No turning back from S-400 deal: Turkey
"We are not choosing between Russia and any other allies," Turkish Foreign Minister Mevlüt Çavuşoğlu said at a NATO event in Washington hosted by the Atlantic Council think tank.
"WE ARE NOT CHOOSING BETWEEN RUSSIA AND ANY OTHER ALLIES"
"We don't see our relations with Russia as an alternative to our relations with others. And nobody, neither West nor Russia, should or can ask us to choose between," Çavuşoğlu said Çavuşoğlu is in Washington for the Meetings of NATO Ministers of Foreign Affairs, which brings top diplomats from NATO countries to Washington. He arrived the same week the US announced it would suspend all "deliveries and activities" related to Turkey's procurement of F-35 jets because of Ankara's plans to purchase Russia’s S-400 surface-to-air missile system.
Turkey decided in 2017 to purchase the S-400 system following protracted efforts to purchase air defense systems from the US with no success. Çavuşoğlu contends Turkey urgently needs an air defense system because of the "threat in the neighborhood" and said NATO is not yet capable enough to cover the country's airspace.
Washington has repeatedly cautioned Turkey against the purchase of the S-400 system, warning it might be used to covertly obtain critical information on the F-35, including its detection range, which could then be relayed to Russia.
In responding to remarks that the S-400 missile system is incompatible with NATO military equipment, Çavuşoğlu said the system would be for Turkey's own use. "It doesn’t have to be integrated to the NATO system, and this is not our aim. It is for our own use, this is a defense system," he said.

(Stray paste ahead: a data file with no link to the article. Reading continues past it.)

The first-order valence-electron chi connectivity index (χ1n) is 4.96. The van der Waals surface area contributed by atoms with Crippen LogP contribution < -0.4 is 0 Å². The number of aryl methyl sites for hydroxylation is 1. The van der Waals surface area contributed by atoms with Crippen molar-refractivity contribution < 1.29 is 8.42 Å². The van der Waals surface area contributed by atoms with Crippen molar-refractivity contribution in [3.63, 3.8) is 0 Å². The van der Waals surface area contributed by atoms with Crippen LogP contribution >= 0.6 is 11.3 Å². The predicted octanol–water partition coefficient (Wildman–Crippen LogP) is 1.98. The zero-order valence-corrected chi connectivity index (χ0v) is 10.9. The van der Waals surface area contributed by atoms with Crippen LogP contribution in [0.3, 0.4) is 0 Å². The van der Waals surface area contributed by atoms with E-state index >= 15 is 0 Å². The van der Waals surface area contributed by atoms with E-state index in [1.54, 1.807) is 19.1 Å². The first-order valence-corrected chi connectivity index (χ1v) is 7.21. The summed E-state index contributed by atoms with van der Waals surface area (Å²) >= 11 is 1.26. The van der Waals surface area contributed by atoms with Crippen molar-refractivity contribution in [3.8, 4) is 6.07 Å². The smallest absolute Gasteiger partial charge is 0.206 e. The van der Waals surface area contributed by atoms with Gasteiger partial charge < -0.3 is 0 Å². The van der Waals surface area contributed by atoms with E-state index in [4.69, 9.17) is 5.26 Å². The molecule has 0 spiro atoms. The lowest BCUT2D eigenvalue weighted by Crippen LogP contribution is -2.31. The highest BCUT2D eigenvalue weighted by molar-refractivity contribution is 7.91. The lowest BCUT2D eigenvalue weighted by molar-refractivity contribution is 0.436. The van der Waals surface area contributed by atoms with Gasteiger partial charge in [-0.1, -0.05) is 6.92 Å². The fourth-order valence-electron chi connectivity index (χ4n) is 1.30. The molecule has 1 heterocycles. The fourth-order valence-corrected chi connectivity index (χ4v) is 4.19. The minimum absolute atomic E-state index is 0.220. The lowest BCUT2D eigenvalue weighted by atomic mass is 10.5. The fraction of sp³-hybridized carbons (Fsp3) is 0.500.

"This system will not see any NATO system, including F-35s," the Turkish minister added. "Therefore we propose United States establish a technical working group to make sure that this system will not be a threat to F-35s nor NATO systems."
Turkey's foreign minister said the plans to purchase the S-400 system is "a done deal" and Donald Trump said he would take care of the F-35 deal. "Trump himself admitted on the phone that the US made the mistake not to sell Patriots to Turkey and he promised Erdoğan that he will take care of this issue," Çavuşoğlu said.
Turkey joined the F-35 Joint Strike Fighter Program in 2002 and has invested more than $1.25 billion. It also manufactures various aircraft parts for all F-35 variants and customers. Turkish firms supply the F-35 program with key components, including airframe structures and assemblies and the center fuselages. Two F-35s already delivered to Turkey are currently at Luke Air Force Base in Arizona, where Turkish pilots are being trained. These jets were scheduled to be transferred to Turkey in November.
A Pentagon official told Anadolu Agency on Tuesday that Turkish pilots will continue to train with F-35 fighter jets in Arizona. Ankara is planning to purchase 100 F-35 fighter jets from the US Acting Secretary of Defense Patrick Shanahan said he expects that they will be delivered.